Just because [TownshipID] is populated (i.e. not null) and because there is a relationship defined between the two tables, these facts do not mean that the table [Townships] is open and positioned at any particular record. You must specifically direct Access to open the table and look for the related record. You do that in the Before Change Data Macro by using the LookupRecord action.
Look Up a Record In: [Townships]
Where Condition: Townships.ID = Certificates.TownshipID
Within that action's group is where you place the SetField action.
Data Macros are best for validating data. They also have their place in keeping tables in sync as you are doing, but these conditions should be rare, especially if your tables are properly normalized.
It appears that Certificates.TownshipID is optional and can be null. I assume that means the county can be specified independently for the certificate when there is no township. Correct? If so, your technique is probably justified. Otherwise, there would be no need to also store the county with the certificate since it could always be retrieved via the Township relationship.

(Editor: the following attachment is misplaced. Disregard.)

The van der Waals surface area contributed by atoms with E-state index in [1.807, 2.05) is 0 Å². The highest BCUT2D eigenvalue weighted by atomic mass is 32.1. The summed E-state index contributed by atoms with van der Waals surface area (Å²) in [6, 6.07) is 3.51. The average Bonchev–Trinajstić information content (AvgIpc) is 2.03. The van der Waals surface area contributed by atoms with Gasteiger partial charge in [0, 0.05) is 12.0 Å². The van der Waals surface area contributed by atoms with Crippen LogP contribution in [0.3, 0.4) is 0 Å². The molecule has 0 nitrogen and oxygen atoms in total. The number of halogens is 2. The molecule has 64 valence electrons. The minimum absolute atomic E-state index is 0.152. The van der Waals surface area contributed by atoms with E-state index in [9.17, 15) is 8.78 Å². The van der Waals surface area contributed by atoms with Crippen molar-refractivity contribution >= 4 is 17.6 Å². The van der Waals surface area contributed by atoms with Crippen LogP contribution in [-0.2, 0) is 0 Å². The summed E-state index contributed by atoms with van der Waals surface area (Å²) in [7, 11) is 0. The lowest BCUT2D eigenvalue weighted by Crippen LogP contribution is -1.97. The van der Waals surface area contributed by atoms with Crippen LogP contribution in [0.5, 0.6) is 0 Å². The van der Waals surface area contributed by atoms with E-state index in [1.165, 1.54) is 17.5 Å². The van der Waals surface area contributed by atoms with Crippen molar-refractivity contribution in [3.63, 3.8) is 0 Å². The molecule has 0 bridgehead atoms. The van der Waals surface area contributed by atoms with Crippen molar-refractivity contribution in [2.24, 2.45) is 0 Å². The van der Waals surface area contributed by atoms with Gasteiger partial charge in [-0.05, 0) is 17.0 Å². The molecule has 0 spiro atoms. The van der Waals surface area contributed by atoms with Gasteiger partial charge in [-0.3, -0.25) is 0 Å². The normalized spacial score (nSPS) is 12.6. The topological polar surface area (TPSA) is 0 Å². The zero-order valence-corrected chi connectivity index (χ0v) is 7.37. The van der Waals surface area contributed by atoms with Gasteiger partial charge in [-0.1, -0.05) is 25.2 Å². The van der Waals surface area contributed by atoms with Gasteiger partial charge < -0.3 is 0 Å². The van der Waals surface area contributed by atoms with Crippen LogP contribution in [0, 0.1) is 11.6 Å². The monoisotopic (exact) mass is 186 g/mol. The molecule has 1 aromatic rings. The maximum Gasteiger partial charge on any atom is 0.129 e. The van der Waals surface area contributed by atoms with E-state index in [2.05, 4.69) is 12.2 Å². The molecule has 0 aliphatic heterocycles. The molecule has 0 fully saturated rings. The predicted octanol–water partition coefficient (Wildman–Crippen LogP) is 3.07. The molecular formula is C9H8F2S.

Since you already have a form where Certificate data is entered, you could also place relevant code in the form's module, for example in the TownshipID_AfterUpdate() event handler (or similar method) to retrieve and update the county information.